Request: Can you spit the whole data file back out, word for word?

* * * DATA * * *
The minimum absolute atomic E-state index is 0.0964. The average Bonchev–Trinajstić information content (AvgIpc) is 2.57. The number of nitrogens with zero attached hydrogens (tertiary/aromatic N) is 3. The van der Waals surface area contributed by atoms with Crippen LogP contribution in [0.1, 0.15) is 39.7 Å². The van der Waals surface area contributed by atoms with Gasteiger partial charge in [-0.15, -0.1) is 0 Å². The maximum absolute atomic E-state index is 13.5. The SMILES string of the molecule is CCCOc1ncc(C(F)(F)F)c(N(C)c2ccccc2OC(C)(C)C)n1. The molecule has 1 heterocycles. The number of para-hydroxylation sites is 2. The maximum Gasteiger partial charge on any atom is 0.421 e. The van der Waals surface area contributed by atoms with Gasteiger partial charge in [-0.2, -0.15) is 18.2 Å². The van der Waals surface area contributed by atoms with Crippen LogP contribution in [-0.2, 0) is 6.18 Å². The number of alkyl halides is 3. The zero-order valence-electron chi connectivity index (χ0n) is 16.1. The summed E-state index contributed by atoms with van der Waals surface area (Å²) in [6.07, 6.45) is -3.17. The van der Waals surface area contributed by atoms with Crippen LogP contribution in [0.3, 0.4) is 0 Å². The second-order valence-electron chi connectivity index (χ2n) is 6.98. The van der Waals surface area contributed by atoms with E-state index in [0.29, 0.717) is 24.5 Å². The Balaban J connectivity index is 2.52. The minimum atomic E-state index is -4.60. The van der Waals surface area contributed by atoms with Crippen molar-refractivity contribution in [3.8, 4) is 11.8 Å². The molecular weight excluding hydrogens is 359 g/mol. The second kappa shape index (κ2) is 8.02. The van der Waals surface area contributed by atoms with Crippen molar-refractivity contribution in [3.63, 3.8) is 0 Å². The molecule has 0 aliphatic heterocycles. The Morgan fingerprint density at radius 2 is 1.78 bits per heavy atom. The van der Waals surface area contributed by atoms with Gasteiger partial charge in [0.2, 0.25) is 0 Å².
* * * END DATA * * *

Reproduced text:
The minimum absolute atomic E-state index is 0.0964. The average Bonchev–Trinajstić information content (AvgIpc) is 2.57. The number of nitrogens with zero attached hydrogens (tertiary/aromatic N) is 3. The van der Waals surface area contributed by atoms with Crippen LogP contribution in [0.1, 0.15) is 39.7 Å². The van der Waals surface area contributed by atoms with Gasteiger partial charge in [-0.15, -0.1) is 0 Å². The maximum absolute atomic E-state index is 13.5. The SMILES string of the molecule is CCCOc1ncc(C(F)(F)F)c(N(C)c2ccccc2OC(C)(C)C)n1. The molecule has 1 heterocycles. The number of para-hydroxylation sites is 2. The maximum Gasteiger partial charge on any atom is 0.421 e. The van der Waals surface area contributed by atoms with Gasteiger partial charge in [-0.2, -0.15) is 18.2 Å². The van der Waals surface area contributed by atoms with Crippen LogP contribution in [-0.2, 0) is 6.18 Å². The number of alkyl halides is 3. The zero-order valence-electron chi connectivity index (χ0n) is 16.1. The summed E-state index contributed by atoms with van der Waals surface area (Å²) in [6.07, 6.45) is -3.17. The van der Waals surface area contributed by atoms with Crippen LogP contribution in [0.3, 0.4) is 0 Å². The second-order valence-electron chi connectivity index (χ2n) is 6.98. The van der Waals surface area contributed by atoms with E-state index in [0.29, 0.717) is 24.5 Å². The Balaban J connectivity index is 2.52. The minimum atomic E-state index is -4.60. The van der Waals surface area contributed by atoms with Crippen molar-refractivity contribution in [3.8, 4) is 11.8 Å². The molecular weight excluding hydrogens is 359 g/mol. The second kappa shape index (κ2) is 8.02. The van der Waals surface area contributed by atoms with Crippen molar-refractivity contribution in [3.63, 3.8) is 0 Å². The molecule has 0 aliphatic heterocycles. The Morgan fingerprint density at radius 2 is 1.78 bits per heavy atom. The van der Waals surface area contributed by atoms with Gasteiger partial charge in [0.2, 0.25) is 0 Å².